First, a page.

In Serbia, compulsory free schooling does not begin until a child is 5.5-6 years old. Due to an underdeveloped preschool system, this means that less than half of children between the ages of 3-5.5 attend preschool. This leaves approximately 93,000 children without a preschool programme to attend.
Preschool education is a crucial component of a child’s education. It promotes their early learning and development. These children will then perform better, reducing their chances of dropping out of school or repeating a grade. It will aid them in socialising as well as in their ability to learn.
Additionally, education is directly linked to poverty in Serbia, with 71.3% of the poor being without education. Early childhood development has other economic benefits such as better health, increased productivity and an improvement in the workforce.
The citizens of Serbia are not without their concern for this worrying trend. Serbian tennis star Novak Djokovic started the Novak Djokovic Foundation with an aim to give children the opportunity to receive a quality preschool education.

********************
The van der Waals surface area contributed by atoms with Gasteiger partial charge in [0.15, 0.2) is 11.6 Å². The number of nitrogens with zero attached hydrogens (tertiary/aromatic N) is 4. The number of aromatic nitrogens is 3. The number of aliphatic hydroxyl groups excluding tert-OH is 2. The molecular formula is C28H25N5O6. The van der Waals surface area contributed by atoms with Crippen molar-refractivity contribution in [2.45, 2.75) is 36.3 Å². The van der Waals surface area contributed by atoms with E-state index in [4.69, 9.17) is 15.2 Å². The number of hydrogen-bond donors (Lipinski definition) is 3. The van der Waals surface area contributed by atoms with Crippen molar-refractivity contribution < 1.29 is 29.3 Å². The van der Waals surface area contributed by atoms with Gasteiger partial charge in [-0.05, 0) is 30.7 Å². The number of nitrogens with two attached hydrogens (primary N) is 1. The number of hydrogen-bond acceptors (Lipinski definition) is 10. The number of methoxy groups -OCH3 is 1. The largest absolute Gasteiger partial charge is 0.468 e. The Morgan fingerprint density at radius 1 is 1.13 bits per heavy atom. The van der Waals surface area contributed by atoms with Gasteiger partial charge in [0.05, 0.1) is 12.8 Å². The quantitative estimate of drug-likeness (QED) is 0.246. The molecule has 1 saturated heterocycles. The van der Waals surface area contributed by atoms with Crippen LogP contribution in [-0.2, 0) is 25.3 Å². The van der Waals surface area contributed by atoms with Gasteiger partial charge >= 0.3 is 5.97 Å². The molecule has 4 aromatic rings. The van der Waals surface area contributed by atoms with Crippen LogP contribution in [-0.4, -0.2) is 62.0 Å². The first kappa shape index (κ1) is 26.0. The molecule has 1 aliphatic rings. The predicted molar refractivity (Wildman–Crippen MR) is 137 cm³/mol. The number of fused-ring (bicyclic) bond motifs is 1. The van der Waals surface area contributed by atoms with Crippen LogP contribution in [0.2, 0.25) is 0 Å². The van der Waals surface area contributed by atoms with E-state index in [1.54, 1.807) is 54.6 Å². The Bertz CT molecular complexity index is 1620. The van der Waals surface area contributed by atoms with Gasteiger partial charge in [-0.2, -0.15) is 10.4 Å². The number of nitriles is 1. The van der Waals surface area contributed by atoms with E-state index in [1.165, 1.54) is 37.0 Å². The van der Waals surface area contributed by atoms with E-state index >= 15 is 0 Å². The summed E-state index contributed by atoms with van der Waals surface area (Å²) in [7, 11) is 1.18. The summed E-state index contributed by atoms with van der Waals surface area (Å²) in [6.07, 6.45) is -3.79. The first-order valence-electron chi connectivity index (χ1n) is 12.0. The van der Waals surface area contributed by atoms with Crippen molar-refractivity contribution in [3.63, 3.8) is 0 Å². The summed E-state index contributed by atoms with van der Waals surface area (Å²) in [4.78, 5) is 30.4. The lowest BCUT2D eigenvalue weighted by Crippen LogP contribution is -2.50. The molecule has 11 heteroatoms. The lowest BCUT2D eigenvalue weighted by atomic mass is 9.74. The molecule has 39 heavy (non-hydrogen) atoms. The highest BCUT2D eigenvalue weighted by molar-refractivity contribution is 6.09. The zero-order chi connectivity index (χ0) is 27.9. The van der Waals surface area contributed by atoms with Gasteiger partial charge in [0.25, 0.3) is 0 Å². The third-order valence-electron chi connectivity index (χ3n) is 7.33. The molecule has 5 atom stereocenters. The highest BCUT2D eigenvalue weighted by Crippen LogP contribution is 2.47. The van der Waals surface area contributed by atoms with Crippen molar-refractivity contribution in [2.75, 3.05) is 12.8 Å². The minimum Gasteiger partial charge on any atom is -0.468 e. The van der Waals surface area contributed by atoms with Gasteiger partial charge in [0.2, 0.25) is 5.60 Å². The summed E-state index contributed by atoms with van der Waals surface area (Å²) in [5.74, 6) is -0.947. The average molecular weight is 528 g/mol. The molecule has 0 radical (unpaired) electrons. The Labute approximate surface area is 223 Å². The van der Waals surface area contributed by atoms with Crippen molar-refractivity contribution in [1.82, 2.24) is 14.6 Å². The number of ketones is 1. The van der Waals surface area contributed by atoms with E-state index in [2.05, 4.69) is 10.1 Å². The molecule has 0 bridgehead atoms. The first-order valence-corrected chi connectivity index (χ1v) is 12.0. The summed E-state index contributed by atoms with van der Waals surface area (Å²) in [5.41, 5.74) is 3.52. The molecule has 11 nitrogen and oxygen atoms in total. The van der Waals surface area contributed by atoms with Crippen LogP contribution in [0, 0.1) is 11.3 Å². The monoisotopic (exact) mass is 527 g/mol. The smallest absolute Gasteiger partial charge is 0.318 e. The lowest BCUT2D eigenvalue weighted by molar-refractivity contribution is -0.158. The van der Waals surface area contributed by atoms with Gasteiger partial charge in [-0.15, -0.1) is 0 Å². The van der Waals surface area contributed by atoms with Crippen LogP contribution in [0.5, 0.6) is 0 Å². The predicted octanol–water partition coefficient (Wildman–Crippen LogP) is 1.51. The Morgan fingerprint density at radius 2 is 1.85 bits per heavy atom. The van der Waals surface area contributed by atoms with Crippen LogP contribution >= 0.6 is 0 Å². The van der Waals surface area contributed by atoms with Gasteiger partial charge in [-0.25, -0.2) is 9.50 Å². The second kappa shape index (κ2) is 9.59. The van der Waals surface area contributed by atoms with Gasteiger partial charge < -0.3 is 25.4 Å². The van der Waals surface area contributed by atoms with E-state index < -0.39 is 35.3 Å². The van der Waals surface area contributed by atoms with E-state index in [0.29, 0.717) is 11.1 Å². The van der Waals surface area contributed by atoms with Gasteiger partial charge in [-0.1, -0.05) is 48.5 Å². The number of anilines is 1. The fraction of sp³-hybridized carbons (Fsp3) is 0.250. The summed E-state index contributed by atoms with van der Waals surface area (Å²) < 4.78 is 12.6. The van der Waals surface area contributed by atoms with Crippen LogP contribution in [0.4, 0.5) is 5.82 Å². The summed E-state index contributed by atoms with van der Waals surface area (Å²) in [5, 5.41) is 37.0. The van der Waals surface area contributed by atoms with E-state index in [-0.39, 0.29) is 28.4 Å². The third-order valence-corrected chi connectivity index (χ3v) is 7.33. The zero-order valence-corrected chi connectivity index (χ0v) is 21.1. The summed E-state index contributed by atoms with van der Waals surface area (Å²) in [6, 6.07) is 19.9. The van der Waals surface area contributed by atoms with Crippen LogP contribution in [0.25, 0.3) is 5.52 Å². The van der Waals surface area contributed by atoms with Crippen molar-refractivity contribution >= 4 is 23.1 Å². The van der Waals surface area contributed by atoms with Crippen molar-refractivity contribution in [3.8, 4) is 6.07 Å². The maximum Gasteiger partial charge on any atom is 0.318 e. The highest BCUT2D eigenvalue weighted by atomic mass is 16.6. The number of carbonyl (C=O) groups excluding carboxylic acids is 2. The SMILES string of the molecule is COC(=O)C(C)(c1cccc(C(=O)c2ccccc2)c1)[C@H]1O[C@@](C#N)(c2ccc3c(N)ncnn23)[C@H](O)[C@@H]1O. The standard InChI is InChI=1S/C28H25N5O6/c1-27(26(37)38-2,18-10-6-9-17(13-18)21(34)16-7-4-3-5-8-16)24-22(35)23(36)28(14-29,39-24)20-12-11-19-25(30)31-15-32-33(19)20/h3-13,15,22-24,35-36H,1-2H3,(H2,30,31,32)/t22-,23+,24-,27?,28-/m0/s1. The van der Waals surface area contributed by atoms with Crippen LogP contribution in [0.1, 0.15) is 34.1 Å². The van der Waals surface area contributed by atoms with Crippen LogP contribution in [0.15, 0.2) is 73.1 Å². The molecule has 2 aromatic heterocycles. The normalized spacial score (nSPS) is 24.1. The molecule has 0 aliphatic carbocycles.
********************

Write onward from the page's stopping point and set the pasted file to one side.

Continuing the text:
Private citizens abroad are also doing their part. Brothers Alexis Bailo de Spoelberch and Patrice Bailo de Spoelberch were born to Serbian father, Luka Bailo, but were raised in Belgium. The Bailo de Spoelberch brothers are one of the donors to the Novak Djokovic Foundation, as well as other organisations aimed at aiding children. Alexis and Patrice are also aiming to establish a camp in the region, to provide a safe space for children to learn and participate in activities. Financial aid will be given to those who cannot afford it.
One thing is clear, the Serbian preschool system must be improved. Access to education must be equal, and children must be given the opportunity to prosper.
To learn more about the education system in Serbia, download Unicef’s country profile here: http://www.unicef.org/ceecis/Serbia.pdf.